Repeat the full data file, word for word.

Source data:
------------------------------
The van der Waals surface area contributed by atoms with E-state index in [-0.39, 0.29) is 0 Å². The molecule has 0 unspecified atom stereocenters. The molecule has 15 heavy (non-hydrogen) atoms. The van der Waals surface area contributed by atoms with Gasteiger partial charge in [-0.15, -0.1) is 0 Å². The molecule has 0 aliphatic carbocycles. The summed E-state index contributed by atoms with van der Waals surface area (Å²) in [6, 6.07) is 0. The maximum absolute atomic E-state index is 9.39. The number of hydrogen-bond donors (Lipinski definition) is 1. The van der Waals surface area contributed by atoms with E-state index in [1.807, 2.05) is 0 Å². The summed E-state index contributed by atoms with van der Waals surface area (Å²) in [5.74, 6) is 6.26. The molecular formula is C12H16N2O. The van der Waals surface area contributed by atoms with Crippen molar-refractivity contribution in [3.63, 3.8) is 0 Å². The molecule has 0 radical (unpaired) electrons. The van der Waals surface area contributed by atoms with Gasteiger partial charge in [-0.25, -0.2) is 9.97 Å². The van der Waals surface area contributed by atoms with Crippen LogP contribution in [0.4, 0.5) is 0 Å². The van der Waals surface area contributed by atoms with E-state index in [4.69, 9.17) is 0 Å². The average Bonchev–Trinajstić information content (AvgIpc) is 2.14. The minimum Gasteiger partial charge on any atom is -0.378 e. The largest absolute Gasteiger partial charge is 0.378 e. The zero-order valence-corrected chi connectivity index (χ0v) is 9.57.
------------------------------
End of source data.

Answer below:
The van der Waals surface area contributed by atoms with E-state index in [-0.39, 0.29) is 0 Å². The molecule has 0 unspecified atom stereocenters. The molecule has 15 heavy (non-hydrogen) atoms. The van der Waals surface area contributed by atoms with Gasteiger partial charge in [-0.15, -0.1) is 0 Å². The molecule has 0 aliphatic carbocycles. The summed E-state index contributed by atoms with van der Waals surface area (Å²) in [6, 6.07) is 0. The maximum absolute atomic E-state index is 9.39. The number of hydrogen-bond donors (Lipinski definition) is 1. The van der Waals surface area contributed by atoms with E-state index in [1.807, 2.05) is 0 Å². The summed E-state index contributed by atoms with van der Waals surface area (Å²) in [5.74, 6) is 6.26. The molecular formula is C12H16N2O. The van der Waals surface area contributed by atoms with Crippen molar-refractivity contribution in [3.63, 3.8) is 0 Å². The molecule has 0 radical (unpaired) electrons. The van der Waals surface area contributed by atoms with Gasteiger partial charge in [-0.25, -0.2) is 9.97 Å². The van der Waals surface area contributed by atoms with Crippen LogP contribution in [0.4, 0.5) is 0 Å². The van der Waals surface area contributed by atoms with E-state index in [4.69, 9.17) is 0 Å². The average Bonchev–Trinajstić information content (AvgIpc) is 2.14. The minimum Gasteiger partial charge on any atom is -0.378 e. The largest absolute Gasteiger partial charge is 0.378 e. The zero-order valence-corrected chi connectivity index (χ0v) is 9.57.